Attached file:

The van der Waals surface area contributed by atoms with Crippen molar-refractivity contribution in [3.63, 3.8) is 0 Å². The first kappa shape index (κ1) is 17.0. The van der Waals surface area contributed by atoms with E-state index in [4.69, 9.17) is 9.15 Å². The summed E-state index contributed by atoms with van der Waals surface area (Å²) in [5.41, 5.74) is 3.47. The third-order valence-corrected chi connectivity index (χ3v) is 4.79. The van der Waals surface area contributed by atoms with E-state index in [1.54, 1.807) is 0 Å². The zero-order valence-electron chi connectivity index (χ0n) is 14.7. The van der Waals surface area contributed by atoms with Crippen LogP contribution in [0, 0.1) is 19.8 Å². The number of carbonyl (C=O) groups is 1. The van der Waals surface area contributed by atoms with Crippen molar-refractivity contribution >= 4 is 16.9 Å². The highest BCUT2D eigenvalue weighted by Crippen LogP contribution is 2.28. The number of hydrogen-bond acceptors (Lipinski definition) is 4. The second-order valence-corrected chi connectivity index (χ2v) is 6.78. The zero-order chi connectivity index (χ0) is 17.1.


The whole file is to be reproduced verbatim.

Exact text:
The van der Waals surface area contributed by atoms with Crippen molar-refractivity contribution in [3.63, 3.8) is 0 Å². The first kappa shape index (κ1) is 17.0. The van der Waals surface area contributed by atoms with E-state index in [4.69, 9.17) is 9.15 Å². The summed E-state index contributed by atoms with van der Waals surface area (Å²) in [5.41, 5.74) is 3.47. The third-order valence-corrected chi connectivity index (χ3v) is 4.79. The van der Waals surface area contributed by atoms with E-state index in [1.54, 1.807) is 0 Å². The zero-order valence-electron chi connectivity index (χ0n) is 14.7. The van der Waals surface area contributed by atoms with Crippen LogP contribution in [0, 0.1) is 19.8 Å². The number of carbonyl (C=O) groups is 1. The van der Waals surface area contributed by atoms with Crippen molar-refractivity contribution >= 4 is 16.9 Å². The highest BCUT2D eigenvalue weighted by Crippen LogP contribution is 2.28. The number of hydrogen-bond acceptors (Lipinski definition) is 4. The second-order valence-corrected chi connectivity index (χ2v) is 6.78. The zero-order chi connectivity index (χ0) is 17.1.